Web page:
Thanks to a decision in early 2008, though, SELLERS CAN NO LONGER LEAVE NEGATIVE FEEDBACK FOR BUYERS! Maybe the buyer took too long to pay, maybe he was a jerk, maybe he ruined your product and demanded a refund? Maybe he just felt like it? TOO BAD for you. eBay’s feeble reasoning: You might leave retaliatory negative feedback for that buyer. WELL THAT’S THE POINT! If he’s a jerk, you should be able to warn others! Check out this article for more info.

Beyond that, buyers may now rate sellers using 1 to 5 stars, on aspects such as promptness of delivery, fairness of shipping costs, and accuracy of description. If a disgruntled buyer gives you less than 5 stars on any category, eBay hires Dog the Bounty Hunter to show up at your doorstep and give you an atomic wedgie.

Because of this, some eBay sellers are including cards in their packaging, such as the one below, begging for your clemency!

Sometimes buyers don’t even bother emailing you asking where their product is. Some of them go straight to PayPal and cry that it’s been a whole 6 hours and they haven’t received their package in the mail yet! At that point, PayPal suspends the money in the seller’s account until the buyer decides he’s satisfied.

I had [luckily only] one occasion where a buyer demanded a refund, and mailed me an empty box! Since he provided PayPal with a tracking number, that was proof enough for them, and I lost the money. In summary, both eBay and PayPal have no regard for their sellers.

To quote Omidyar, “Remember that you are usually dealing with individuals, just like yourself. Subject to making mistakes.” Unfortunately, eBay and its buyers fail to keep this in mind.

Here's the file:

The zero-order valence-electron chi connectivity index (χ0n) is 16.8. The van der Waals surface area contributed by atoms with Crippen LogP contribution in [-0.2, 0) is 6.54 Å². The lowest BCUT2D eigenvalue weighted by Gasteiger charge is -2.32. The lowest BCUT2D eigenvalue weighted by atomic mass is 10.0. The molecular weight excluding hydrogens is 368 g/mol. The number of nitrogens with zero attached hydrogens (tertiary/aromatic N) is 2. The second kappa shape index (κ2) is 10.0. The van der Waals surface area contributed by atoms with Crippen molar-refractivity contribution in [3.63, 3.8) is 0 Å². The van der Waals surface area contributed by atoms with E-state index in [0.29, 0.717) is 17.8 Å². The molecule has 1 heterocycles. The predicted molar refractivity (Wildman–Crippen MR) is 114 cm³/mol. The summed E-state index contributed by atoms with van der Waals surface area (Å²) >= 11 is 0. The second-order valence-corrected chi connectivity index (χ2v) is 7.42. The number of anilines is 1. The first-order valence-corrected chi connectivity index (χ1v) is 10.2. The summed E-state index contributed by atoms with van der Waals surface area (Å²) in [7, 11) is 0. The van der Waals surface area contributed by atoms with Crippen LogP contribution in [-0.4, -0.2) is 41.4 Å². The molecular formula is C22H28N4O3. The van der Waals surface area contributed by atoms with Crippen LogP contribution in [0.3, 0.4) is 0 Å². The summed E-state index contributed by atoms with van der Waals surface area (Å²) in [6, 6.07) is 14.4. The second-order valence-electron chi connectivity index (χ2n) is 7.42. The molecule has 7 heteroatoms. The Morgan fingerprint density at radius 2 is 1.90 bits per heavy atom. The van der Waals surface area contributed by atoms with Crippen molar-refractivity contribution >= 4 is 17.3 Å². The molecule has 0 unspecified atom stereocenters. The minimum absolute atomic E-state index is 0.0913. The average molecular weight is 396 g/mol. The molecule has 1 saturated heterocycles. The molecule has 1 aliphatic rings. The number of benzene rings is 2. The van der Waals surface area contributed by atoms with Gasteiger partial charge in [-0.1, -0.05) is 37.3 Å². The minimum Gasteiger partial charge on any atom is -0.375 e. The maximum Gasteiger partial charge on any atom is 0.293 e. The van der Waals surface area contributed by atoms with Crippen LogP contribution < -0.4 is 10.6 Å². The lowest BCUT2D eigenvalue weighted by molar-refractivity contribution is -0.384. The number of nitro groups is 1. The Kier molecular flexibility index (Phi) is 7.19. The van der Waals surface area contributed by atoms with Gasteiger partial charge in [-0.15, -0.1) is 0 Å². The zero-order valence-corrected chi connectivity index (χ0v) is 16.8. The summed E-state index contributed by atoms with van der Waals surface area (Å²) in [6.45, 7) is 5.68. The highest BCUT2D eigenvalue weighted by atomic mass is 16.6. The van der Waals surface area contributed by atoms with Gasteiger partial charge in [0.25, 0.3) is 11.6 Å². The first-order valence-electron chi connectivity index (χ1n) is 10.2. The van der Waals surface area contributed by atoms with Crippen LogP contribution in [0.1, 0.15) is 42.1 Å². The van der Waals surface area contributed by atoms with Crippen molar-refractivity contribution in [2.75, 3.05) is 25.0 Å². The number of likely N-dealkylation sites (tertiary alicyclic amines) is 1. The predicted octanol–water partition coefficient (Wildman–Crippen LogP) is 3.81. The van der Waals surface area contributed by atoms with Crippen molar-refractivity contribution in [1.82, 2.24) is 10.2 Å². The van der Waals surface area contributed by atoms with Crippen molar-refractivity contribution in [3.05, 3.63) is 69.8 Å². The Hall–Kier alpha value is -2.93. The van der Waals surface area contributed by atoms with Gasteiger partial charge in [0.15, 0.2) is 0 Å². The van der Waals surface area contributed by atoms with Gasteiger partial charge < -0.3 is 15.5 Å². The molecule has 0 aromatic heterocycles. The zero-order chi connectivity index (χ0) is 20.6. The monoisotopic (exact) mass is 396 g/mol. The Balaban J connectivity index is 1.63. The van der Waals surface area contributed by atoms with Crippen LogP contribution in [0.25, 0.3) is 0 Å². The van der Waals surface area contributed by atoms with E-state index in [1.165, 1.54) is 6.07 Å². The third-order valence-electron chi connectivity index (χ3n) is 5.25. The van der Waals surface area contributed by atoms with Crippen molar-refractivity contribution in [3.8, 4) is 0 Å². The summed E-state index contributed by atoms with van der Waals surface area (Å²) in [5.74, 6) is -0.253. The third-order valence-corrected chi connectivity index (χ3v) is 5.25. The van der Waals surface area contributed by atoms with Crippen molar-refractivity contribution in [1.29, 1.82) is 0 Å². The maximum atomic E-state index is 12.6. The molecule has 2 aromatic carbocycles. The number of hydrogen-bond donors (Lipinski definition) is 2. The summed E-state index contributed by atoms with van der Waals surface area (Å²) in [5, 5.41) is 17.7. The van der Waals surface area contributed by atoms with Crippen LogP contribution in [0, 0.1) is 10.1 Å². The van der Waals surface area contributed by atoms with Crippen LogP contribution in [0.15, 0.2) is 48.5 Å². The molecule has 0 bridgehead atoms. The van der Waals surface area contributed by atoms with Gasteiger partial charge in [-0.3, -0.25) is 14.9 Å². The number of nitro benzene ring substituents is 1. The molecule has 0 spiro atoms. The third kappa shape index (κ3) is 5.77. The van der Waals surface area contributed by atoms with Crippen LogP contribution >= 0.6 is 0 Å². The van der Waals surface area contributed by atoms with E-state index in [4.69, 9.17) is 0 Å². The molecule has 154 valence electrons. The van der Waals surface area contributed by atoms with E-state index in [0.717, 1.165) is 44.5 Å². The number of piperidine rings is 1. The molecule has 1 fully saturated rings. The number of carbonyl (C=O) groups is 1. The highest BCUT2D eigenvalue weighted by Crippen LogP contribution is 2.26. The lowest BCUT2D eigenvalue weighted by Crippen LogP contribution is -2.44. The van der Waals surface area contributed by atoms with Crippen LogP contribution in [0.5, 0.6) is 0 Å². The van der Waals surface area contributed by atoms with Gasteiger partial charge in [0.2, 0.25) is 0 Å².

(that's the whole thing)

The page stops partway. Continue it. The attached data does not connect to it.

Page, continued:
Other stuff to watch out for

Again, your description could make or break your listing. A poor description means people will be asking you more questions and your auction will end at a low price. Concise descriptions with a little color (maybe a Christmas tree theme) inspire confidence in consumers. It’s staggering how many 7-year old laptops are sold for WELL over fair value because an uneducated buyer simply sees the words “BLAZING fast and Internet ready!”

Also, don’t distract yourself listing items worth $1. I used to spend too much of my valuable time listing items that only sold for $1 – hoping I could make a few bucks on the $7 shipping fee. Well, that’s all you get, a few bucks. Not worthwhile. Your best bet is to make “wholesale lots” or “grab bags” of the small parts.

Finally, if you’re going to sell software on eBay, make SURE it’s in the retail box. (Likewise, don’t sell counterfeit purses.) In a Cyclopean effort to curb piracy, the watchdog group BSA (http://www.bsa.org/) scours eBay all day long, looking for software auctions. If they see an auction for a piece of non-retail-boxed software, they command eBay to take disciplinary action (including but not limited to humiliating “tutorials”). In all seriousness, I knew a company that was selling tens of thousands of dollars per month on eBay, but because of an accusation from the BSA, their account (and most of their income) was destroyed.